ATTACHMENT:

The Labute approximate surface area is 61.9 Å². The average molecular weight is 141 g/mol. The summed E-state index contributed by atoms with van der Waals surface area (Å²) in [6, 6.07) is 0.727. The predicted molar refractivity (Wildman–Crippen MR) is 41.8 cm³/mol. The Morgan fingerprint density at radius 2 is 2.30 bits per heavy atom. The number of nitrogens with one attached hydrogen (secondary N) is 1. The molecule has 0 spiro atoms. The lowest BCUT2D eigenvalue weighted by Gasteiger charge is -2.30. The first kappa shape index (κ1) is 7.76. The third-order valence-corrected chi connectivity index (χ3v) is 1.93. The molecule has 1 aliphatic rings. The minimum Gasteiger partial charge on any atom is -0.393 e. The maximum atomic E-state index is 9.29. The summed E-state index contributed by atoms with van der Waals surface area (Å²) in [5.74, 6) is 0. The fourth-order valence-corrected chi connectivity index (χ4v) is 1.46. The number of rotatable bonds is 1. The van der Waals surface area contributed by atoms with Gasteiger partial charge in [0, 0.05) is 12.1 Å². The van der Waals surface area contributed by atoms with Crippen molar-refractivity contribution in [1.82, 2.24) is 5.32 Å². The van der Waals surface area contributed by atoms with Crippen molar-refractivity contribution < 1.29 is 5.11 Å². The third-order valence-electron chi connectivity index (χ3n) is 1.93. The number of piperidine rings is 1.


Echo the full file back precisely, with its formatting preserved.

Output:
The Labute approximate surface area is 61.9 Å². The average molecular weight is 141 g/mol. The summed E-state index contributed by atoms with van der Waals surface area (Å²) in [6, 6.07) is 0.727. The predicted molar refractivity (Wildman–Crippen MR) is 41.8 cm³/mol. The Morgan fingerprint density at radius 2 is 2.30 bits per heavy atom. The number of nitrogens with one attached hydrogen (secondary N) is 1. The molecule has 0 spiro atoms. The lowest BCUT2D eigenvalue weighted by Gasteiger charge is -2.30. The first kappa shape index (κ1) is 7.76. The third-order valence-corrected chi connectivity index (χ3v) is 1.93. The molecule has 1 aliphatic rings. The minimum Gasteiger partial charge on any atom is -0.393 e. The maximum atomic E-state index is 9.29. The summed E-state index contributed by atoms with van der Waals surface area (Å²) in [5.74, 6) is 0. The fourth-order valence-corrected chi connectivity index (χ4v) is 1.46. The number of rotatable bonds is 1. The van der Waals surface area contributed by atoms with Gasteiger partial charge in [0, 0.05) is 12.1 Å². The van der Waals surface area contributed by atoms with Crippen molar-refractivity contribution in [1.82, 2.24) is 5.32 Å². The van der Waals surface area contributed by atoms with Crippen molar-refractivity contribution < 1.29 is 5.11 Å². The third-order valence-electron chi connectivity index (χ3n) is 1.93. The number of piperidine rings is 1.